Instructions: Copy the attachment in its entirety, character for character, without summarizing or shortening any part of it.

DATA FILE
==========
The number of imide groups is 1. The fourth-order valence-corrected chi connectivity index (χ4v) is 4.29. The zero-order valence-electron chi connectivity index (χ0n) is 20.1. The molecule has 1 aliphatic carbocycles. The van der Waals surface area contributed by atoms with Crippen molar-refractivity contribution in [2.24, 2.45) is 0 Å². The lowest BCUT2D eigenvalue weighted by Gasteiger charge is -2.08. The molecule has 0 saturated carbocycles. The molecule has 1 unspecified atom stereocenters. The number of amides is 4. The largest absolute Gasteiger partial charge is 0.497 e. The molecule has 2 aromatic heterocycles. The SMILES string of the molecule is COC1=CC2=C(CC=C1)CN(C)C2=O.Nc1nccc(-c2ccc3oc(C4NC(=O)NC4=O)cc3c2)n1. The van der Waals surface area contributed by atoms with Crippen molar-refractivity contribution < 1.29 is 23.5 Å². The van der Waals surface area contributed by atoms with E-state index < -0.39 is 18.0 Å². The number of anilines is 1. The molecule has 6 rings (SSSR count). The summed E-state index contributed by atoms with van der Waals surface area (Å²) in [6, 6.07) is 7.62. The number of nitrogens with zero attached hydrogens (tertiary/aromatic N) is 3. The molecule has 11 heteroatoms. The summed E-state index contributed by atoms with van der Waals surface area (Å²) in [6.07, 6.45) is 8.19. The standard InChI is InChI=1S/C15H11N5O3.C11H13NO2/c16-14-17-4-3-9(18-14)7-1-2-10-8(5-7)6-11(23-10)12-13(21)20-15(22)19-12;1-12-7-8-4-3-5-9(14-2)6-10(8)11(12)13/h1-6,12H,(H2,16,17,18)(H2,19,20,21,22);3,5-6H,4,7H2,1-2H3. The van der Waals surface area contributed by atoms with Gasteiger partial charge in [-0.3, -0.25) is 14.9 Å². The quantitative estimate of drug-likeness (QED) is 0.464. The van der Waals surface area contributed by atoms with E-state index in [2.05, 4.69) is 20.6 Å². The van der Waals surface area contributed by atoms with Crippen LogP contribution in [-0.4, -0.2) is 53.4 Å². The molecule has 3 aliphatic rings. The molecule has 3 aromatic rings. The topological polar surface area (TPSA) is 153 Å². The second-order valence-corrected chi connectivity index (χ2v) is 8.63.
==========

The number of imide groups is 1. The fourth-order valence-corrected chi connectivity index (χ4v) is 4.29. The zero-order valence-electron chi connectivity index (χ0n) is 20.1. The molecule has 1 aliphatic carbocycles. The van der Waals surface area contributed by atoms with Crippen molar-refractivity contribution in [2.24, 2.45) is 0 Å². The lowest BCUT2D eigenvalue weighted by Gasteiger charge is -2.08. The molecule has 0 saturated carbocycles. The molecule has 1 unspecified atom stereocenters. The number of amides is 4. The largest absolute Gasteiger partial charge is 0.497 e. The molecule has 2 aromatic heterocycles. The SMILES string of the molecule is COC1=CC2=C(CC=C1)CN(C)C2=O.Nc1nccc(-c2ccc3oc(C4NC(=O)NC4=O)cc3c2)n1. The van der Waals surface area contributed by atoms with Crippen molar-refractivity contribution < 1.29 is 23.5 Å². The van der Waals surface area contributed by atoms with E-state index < -0.39 is 18.0 Å². The number of anilines is 1. The molecule has 6 rings (SSSR count). The summed E-state index contributed by atoms with van der Waals surface area (Å²) in [6, 6.07) is 7.62. The number of nitrogens with zero attached hydrogens (tertiary/aromatic N) is 3. The molecule has 11 heteroatoms. The summed E-state index contributed by atoms with van der Waals surface area (Å²) in [6.07, 6.45) is 8.19. The standard InChI is InChI=1S/C15H11N5O3.C11H13NO2/c16-14-17-4-3-9(18-14)7-1-2-10-8(5-7)6-11(23-10)12-13(21)20-15(22)19-12;1-12-7-8-4-3-5-9(14-2)6-10(8)11(12)13/h1-6,12H,(H2,16,17,18)(H2,19,20,21,22);3,5-6H,4,7H2,1-2H3. The van der Waals surface area contributed by atoms with Gasteiger partial charge in [-0.3, -0.25) is 14.9 Å². The quantitative estimate of drug-likeness (QED) is 0.464. The van der Waals surface area contributed by atoms with E-state index in [2.05, 4.69) is 20.6 Å². The van der Waals surface area contributed by atoms with Crippen LogP contribution in [-0.4, -0.2) is 53.4 Å². The molecule has 3 aliphatic rings. The molecule has 3 aromatic rings. The topological polar surface area (TPSA) is 153 Å². The second-order valence-corrected chi connectivity index (χ2v) is 8.63.